Not All Patient Access Implementations are Created Equal

Flexpa, a digital health platform company, recently published its first State of Payer Patient Access APIs report. In it, they provide a scorecard to understand the CMS-9115 landscape and evaluate which payers and vendors are performing well against the requirements, which are doing the bare minimum, and which are entirely missing the mark.

Before jumping into the scores, let’s remind ourselves why patient access is so important. Patient access is crucial to the healthcare industry because it empowers individuals to take control of their health by providing timely access to their medical records. This transparency improves patient engagement, leading to more informed and proactive health decisions. Moreover, on the payer side, patient access eliminates manual data-sharing processes and improves member experience and satisfaction. Ultimately, ensuring patient access to health data is a key component in advancing personalized medicine, improving outcomes, and driving efficiencies across the healthcare ecosystem.

Now, back to the report. Looking at the performance from both payer and vendor perspectives, it’s clear that not all Patient Access implementations are created equal. I’m not sure what’s considered passing vs. failing in this case, but if we go by college standards, 77% of payers are currently failing in their Patient Access implementation, with 254 out of 329 scoring less than 65 points. Sadly, despite being judged on their best performance across all their customers, many vendors don’t fare very well either — with 12 out of 28 receiving a failing mark.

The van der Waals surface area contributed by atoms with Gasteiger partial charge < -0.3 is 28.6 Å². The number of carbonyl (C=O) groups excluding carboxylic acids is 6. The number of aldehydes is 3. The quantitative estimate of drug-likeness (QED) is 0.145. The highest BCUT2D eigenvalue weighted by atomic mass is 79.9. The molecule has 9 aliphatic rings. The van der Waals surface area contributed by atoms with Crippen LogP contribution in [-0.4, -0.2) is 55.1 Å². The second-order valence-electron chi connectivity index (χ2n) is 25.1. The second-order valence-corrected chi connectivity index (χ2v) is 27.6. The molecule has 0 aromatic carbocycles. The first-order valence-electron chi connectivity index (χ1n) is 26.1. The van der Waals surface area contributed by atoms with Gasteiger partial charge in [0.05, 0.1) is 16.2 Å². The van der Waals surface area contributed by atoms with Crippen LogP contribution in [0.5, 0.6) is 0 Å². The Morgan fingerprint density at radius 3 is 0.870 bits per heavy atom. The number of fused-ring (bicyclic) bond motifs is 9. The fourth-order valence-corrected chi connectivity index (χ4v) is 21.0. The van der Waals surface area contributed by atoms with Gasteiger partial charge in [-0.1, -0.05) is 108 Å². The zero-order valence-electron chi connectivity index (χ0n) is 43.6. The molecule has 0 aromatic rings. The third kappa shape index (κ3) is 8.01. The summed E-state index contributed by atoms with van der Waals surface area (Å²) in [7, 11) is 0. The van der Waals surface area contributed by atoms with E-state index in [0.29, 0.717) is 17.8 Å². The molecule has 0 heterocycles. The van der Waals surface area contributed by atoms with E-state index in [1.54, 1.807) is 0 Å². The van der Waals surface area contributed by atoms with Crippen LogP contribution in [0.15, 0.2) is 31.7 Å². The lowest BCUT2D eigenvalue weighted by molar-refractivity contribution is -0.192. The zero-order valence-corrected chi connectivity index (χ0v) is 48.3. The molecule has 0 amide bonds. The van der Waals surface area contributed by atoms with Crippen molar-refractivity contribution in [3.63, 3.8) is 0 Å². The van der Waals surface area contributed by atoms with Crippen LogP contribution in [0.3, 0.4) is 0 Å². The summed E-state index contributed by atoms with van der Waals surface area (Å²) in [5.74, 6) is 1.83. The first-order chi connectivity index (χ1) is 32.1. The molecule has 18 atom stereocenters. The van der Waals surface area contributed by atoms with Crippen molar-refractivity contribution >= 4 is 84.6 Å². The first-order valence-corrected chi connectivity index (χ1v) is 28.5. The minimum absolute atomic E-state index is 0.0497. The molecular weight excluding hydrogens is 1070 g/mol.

This just goes to show how critical it is to choose the right vendor to partner with to meet your compliance needs. With the enforcement date for the CMS Interoperability and Prior Authorization final rule (CMS-0057-F) looming, these implementations will only become more complex. Hence, you must know that your chosen vendor is up to the challenge and can deliver. 

1upHealth was the highest-ranking interoperability vendor included in the report. Many of our payer customers scored in the 80-90 range, and we have nearly two times the implementations of our nearest competitor. 

In this article, I’ll explore some of the key findings, including things to consider when choosing an interoperability vendor and where many are falling short today. I’ll also explore what makes 1upHealth different from other FHIR vendors and how we came out on top in this analysis.

Key Findings: Factors to Consider When Choosing an Interoperability Vendor

Successful Flows & Patient Usage of APIs

It may seem obvious, but one of the most important and heavily weighted aspects of a successful Patient Access API implementation is whether patients can get through the flow and access their data — accounting for 40 possible points. However, quite surprisingly, only 60% of the vendors evaluated achieved a “validated” status and received full points for this category, meaning production access is enabled and patients can complete the flow. This, coupled with patient API usage, clearly indicates whether a payer’s implementation is reliable and doesn’t have blockers to access. Only 28% of vendors had at least monthly patient volume, with one-third having no usage at all.